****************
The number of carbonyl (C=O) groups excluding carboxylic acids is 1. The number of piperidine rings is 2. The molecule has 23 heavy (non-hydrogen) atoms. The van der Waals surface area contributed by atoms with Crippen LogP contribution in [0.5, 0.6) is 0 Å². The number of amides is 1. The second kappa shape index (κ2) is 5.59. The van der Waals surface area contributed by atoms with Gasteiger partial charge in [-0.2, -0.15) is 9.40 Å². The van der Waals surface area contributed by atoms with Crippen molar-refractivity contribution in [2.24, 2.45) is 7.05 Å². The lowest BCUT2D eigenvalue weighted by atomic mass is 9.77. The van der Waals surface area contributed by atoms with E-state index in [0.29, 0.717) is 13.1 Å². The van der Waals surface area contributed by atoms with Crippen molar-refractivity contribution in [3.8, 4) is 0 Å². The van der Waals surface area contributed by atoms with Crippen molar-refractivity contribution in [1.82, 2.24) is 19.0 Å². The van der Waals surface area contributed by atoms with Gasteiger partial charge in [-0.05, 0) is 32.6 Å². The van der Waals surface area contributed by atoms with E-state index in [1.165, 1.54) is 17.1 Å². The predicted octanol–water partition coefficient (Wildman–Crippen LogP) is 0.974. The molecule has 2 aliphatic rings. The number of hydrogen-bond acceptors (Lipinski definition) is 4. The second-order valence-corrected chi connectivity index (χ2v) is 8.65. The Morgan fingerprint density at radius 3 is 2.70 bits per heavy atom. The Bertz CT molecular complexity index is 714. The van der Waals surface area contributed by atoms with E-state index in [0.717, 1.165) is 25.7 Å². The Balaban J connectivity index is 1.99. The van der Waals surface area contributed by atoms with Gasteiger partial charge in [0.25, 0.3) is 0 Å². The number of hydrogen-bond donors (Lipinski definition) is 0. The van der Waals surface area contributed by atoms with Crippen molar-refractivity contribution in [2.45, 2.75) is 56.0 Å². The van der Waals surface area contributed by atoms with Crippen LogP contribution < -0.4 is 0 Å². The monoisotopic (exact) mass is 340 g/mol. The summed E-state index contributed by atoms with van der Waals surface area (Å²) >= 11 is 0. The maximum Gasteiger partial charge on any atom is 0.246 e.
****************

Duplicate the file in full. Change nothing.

The number of carbonyl (C=O) groups excluding carboxylic acids is 1. The number of piperidine rings is 2. The molecule has 23 heavy (non-hydrogen) atoms. The van der Waals surface area contributed by atoms with Crippen LogP contribution in [0.5, 0.6) is 0 Å². The number of amides is 1. The second kappa shape index (κ2) is 5.59. The van der Waals surface area contributed by atoms with Gasteiger partial charge in [-0.2, -0.15) is 9.40 Å². The van der Waals surface area contributed by atoms with Crippen molar-refractivity contribution in [2.24, 2.45) is 7.05 Å². The lowest BCUT2D eigenvalue weighted by atomic mass is 9.77. The van der Waals surface area contributed by atoms with E-state index in [0.29, 0.717) is 13.1 Å². The van der Waals surface area contributed by atoms with Crippen molar-refractivity contribution in [3.8, 4) is 0 Å². The van der Waals surface area contributed by atoms with Crippen molar-refractivity contribution in [1.82, 2.24) is 19.0 Å². The van der Waals surface area contributed by atoms with Gasteiger partial charge in [-0.05, 0) is 32.6 Å². The van der Waals surface area contributed by atoms with E-state index in [1.165, 1.54) is 17.1 Å². The predicted octanol–water partition coefficient (Wildman–Crippen LogP) is 0.974. The molecule has 2 aliphatic rings. The number of hydrogen-bond acceptors (Lipinski definition) is 4. The second-order valence-corrected chi connectivity index (χ2v) is 8.65. The Morgan fingerprint density at radius 3 is 2.70 bits per heavy atom. The Bertz CT molecular complexity index is 714. The van der Waals surface area contributed by atoms with E-state index in [0.717, 1.165) is 25.7 Å². The Balaban J connectivity index is 1.99. The van der Waals surface area contributed by atoms with Gasteiger partial charge in [0.25, 0.3) is 0 Å². The number of hydrogen-bond donors (Lipinski definition) is 0. The van der Waals surface area contributed by atoms with Crippen molar-refractivity contribution in [2.45, 2.75) is 56.0 Å². The van der Waals surface area contributed by atoms with Crippen LogP contribution < -0.4 is 0 Å². The monoisotopic (exact) mass is 340 g/mol. The summed E-state index contributed by atoms with van der Waals surface area (Å²) >= 11 is 0. The maximum Gasteiger partial charge on any atom is 0.246 e.